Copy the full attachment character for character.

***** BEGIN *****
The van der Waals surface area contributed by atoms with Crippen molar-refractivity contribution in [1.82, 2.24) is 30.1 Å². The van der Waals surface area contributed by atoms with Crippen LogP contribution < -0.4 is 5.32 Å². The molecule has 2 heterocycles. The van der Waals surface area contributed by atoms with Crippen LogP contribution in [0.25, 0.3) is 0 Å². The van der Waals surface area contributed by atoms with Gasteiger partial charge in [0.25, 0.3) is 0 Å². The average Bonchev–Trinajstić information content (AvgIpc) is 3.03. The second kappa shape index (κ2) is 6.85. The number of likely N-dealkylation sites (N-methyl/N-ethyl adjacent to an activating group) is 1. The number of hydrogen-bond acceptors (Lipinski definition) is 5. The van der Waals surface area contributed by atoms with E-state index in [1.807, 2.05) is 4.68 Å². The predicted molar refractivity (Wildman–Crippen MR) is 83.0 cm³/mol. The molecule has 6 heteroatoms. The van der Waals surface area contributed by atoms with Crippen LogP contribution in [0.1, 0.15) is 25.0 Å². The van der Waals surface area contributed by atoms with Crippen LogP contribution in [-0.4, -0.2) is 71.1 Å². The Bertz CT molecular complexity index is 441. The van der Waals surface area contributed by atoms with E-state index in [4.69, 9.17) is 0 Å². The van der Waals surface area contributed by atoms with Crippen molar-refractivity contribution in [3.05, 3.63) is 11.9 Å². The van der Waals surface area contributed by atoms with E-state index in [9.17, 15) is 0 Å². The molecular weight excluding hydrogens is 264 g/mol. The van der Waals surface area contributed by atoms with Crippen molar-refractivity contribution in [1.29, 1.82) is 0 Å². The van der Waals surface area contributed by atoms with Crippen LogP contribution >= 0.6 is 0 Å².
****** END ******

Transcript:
The van der Waals surface area contributed by atoms with Crippen molar-refractivity contribution in [1.82, 2.24) is 30.1 Å². The van der Waals surface area contributed by atoms with Crippen LogP contribution < -0.4 is 5.32 Å². The molecule has 2 heterocycles. The van der Waals surface area contributed by atoms with Crippen LogP contribution in [0.25, 0.3) is 0 Å². The van der Waals surface area contributed by atoms with Gasteiger partial charge in [0.25, 0.3) is 0 Å². The average Bonchev–Trinajstić information content (AvgIpc) is 3.03. The second kappa shape index (κ2) is 6.85. The number of likely N-dealkylation sites (N-methyl/N-ethyl adjacent to an activating group) is 1. The number of hydrogen-bond acceptors (Lipinski definition) is 5. The van der Waals surface area contributed by atoms with E-state index in [1.807, 2.05) is 4.68 Å². The predicted molar refractivity (Wildman–Crippen MR) is 83.0 cm³/mol. The molecule has 6 heteroatoms. The van der Waals surface area contributed by atoms with Crippen LogP contribution in [0.1, 0.15) is 25.0 Å². The van der Waals surface area contributed by atoms with Crippen LogP contribution in [-0.4, -0.2) is 71.1 Å². The Bertz CT molecular complexity index is 441. The van der Waals surface area contributed by atoms with E-state index in [4.69, 9.17) is 0 Å². The van der Waals surface area contributed by atoms with Crippen molar-refractivity contribution in [3.05, 3.63) is 11.9 Å². The van der Waals surface area contributed by atoms with E-state index in [9.17, 15) is 0 Å². The molecular weight excluding hydrogens is 264 g/mol. The van der Waals surface area contributed by atoms with Crippen molar-refractivity contribution in [1.29, 1.82) is 0 Å². The van der Waals surface area contributed by atoms with Crippen LogP contribution >= 0.6 is 0 Å².